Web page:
The popular quote, “If you can measure it, you can manage it,” certainly holds true in the area of energy consumption. This is where IT comes in! Building Management Systems (BMS) have been around for many years now. Typically, they are a single PC connected to the HVAC system that lets the technicians control the operation of the equipment. Some systems take it a step further and connect the building systems back to a central server that gathers the data, sends out alerts, and provides some reporting on the information. This has given birth to middleware applications that warehouse the data and provide analytics and additional insight into the information. Many of these systems have roots from the equipment manufacturer themselves. This has led to multiple standards, multiple formats and disparate systems that don’t communicate well with each other. As more devices become IP-enabled (lights, window shades, water systems, and yes, even paper towel dispensers) this issue will continue to grow.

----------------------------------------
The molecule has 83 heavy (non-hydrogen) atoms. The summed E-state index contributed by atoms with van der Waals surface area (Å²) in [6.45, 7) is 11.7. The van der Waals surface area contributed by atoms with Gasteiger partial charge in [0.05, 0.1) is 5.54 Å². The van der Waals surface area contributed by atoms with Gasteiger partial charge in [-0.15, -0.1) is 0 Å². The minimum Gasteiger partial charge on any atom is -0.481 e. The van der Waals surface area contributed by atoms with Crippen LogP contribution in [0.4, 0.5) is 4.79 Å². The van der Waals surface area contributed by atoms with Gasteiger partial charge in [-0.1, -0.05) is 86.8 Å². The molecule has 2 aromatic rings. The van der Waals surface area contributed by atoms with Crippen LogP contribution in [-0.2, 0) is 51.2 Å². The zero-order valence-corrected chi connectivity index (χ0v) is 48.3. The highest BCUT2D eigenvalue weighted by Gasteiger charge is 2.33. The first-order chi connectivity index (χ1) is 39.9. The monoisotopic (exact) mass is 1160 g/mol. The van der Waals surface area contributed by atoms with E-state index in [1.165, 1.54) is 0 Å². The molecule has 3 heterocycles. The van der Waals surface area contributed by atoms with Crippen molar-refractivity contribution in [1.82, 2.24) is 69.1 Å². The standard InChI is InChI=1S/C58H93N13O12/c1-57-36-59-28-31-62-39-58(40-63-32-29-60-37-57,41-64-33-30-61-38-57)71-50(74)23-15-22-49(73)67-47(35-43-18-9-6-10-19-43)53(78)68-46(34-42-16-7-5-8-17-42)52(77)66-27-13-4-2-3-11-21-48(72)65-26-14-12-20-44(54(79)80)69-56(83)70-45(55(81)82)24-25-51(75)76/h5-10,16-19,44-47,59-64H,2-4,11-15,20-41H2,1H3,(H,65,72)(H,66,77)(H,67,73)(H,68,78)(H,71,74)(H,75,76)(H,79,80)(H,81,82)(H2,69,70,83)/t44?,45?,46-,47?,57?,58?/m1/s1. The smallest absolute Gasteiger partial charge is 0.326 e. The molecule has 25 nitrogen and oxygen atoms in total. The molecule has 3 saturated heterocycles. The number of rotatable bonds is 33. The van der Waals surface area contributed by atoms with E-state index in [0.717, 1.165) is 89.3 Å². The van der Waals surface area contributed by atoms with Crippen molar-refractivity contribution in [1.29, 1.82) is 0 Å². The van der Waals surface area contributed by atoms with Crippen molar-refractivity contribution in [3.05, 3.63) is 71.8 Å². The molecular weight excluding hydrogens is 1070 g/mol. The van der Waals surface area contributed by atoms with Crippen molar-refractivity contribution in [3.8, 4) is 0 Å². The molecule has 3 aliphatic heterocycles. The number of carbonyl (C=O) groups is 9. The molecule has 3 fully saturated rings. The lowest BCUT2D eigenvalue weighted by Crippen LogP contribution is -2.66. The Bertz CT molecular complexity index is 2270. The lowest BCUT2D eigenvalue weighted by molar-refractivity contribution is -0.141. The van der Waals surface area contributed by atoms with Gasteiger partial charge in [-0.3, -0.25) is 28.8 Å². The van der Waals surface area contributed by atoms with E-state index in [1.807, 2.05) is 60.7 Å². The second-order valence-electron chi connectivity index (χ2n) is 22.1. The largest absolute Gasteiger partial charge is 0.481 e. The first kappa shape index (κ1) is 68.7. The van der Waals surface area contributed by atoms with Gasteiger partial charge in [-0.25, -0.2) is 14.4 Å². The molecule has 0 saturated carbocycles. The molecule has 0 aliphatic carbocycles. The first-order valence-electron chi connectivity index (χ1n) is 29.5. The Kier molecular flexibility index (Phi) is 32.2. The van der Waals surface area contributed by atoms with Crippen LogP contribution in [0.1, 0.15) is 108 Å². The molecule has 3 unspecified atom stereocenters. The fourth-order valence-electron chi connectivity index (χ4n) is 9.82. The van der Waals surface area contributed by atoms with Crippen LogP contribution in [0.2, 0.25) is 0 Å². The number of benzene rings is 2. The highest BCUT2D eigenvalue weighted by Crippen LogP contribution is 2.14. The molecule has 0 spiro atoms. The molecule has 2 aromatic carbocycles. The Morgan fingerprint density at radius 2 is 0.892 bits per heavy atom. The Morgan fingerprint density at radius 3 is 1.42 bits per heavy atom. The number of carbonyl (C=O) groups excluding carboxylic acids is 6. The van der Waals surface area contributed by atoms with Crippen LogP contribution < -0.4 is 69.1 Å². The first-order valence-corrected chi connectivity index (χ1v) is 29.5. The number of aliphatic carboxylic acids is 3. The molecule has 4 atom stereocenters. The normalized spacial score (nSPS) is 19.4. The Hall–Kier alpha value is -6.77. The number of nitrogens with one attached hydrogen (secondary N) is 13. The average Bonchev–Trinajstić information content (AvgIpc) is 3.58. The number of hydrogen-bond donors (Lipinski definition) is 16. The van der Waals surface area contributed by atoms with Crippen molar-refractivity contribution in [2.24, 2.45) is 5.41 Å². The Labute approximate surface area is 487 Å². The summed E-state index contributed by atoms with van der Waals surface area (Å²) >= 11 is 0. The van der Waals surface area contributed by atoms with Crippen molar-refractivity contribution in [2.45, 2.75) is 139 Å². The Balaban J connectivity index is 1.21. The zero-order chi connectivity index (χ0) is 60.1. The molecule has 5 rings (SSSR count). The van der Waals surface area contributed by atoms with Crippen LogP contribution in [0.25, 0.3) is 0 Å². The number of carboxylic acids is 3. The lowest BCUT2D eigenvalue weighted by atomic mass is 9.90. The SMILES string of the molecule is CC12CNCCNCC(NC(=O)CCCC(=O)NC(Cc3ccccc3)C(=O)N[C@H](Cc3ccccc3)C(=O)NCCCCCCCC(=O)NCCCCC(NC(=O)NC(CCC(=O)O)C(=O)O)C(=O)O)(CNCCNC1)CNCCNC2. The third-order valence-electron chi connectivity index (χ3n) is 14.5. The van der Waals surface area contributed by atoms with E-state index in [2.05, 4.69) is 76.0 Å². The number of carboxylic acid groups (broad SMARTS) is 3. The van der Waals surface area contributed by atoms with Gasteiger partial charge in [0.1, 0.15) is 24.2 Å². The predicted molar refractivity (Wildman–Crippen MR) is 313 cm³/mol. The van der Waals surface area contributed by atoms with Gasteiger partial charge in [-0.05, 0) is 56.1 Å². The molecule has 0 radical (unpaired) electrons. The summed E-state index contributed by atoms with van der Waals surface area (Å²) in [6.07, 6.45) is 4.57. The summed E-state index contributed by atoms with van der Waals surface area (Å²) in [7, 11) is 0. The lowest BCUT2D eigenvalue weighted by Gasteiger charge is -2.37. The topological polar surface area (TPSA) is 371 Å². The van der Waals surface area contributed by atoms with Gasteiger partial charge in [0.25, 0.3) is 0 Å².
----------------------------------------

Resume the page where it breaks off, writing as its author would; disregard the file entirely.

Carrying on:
This provides an incredible opportunity for IT help the business harness all of these systems and their data and drive costs out of the business. Every dollar saved through energy reductions has a direct impact on the bottom line results of the business. Whether you are a tenant in a building, the building manager or the building owner energy reductions can generate substantial savings, and, in the case of the building owner, increase the value of your asset.